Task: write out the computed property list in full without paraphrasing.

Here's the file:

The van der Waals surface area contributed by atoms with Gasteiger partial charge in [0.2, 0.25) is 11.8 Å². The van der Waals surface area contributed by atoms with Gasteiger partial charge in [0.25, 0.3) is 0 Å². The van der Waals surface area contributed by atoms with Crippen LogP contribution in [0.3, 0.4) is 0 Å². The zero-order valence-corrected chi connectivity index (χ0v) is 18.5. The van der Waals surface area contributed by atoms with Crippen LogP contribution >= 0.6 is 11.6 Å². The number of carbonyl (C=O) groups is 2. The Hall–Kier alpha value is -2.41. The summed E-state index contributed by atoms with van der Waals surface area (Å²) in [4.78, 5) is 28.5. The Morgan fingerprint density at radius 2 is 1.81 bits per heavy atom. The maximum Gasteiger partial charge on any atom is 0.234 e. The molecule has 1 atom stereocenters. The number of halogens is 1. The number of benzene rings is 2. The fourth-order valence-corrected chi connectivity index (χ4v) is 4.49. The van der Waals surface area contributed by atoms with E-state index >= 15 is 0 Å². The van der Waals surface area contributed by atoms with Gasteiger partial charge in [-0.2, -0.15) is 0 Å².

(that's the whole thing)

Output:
The van der Waals surface area contributed by atoms with Gasteiger partial charge in [0.2, 0.25) is 11.8 Å². The van der Waals surface area contributed by atoms with Gasteiger partial charge in [0.25, 0.3) is 0 Å². The van der Waals surface area contributed by atoms with Crippen LogP contribution in [0.3, 0.4) is 0 Å². The zero-order valence-corrected chi connectivity index (χ0v) is 18.5. The van der Waals surface area contributed by atoms with Crippen LogP contribution >= 0.6 is 11.6 Å². The number of carbonyl (C=O) groups is 2. The Hall–Kier alpha value is -2.41. The summed E-state index contributed by atoms with van der Waals surface area (Å²) in [4.78, 5) is 28.5. The Morgan fingerprint density at radius 2 is 1.81 bits per heavy atom. The maximum Gasteiger partial charge on any atom is 0.234 e. The molecule has 1 atom stereocenters. The number of halogens is 1. The number of benzene rings is 2. The fourth-order valence-corrected chi connectivity index (χ4v) is 4.49. The van der Waals surface area contributed by atoms with E-state index >= 15 is 0 Å². The van der Waals surface area contributed by atoms with Gasteiger partial charge in [-0.2, -0.15) is 0 Å².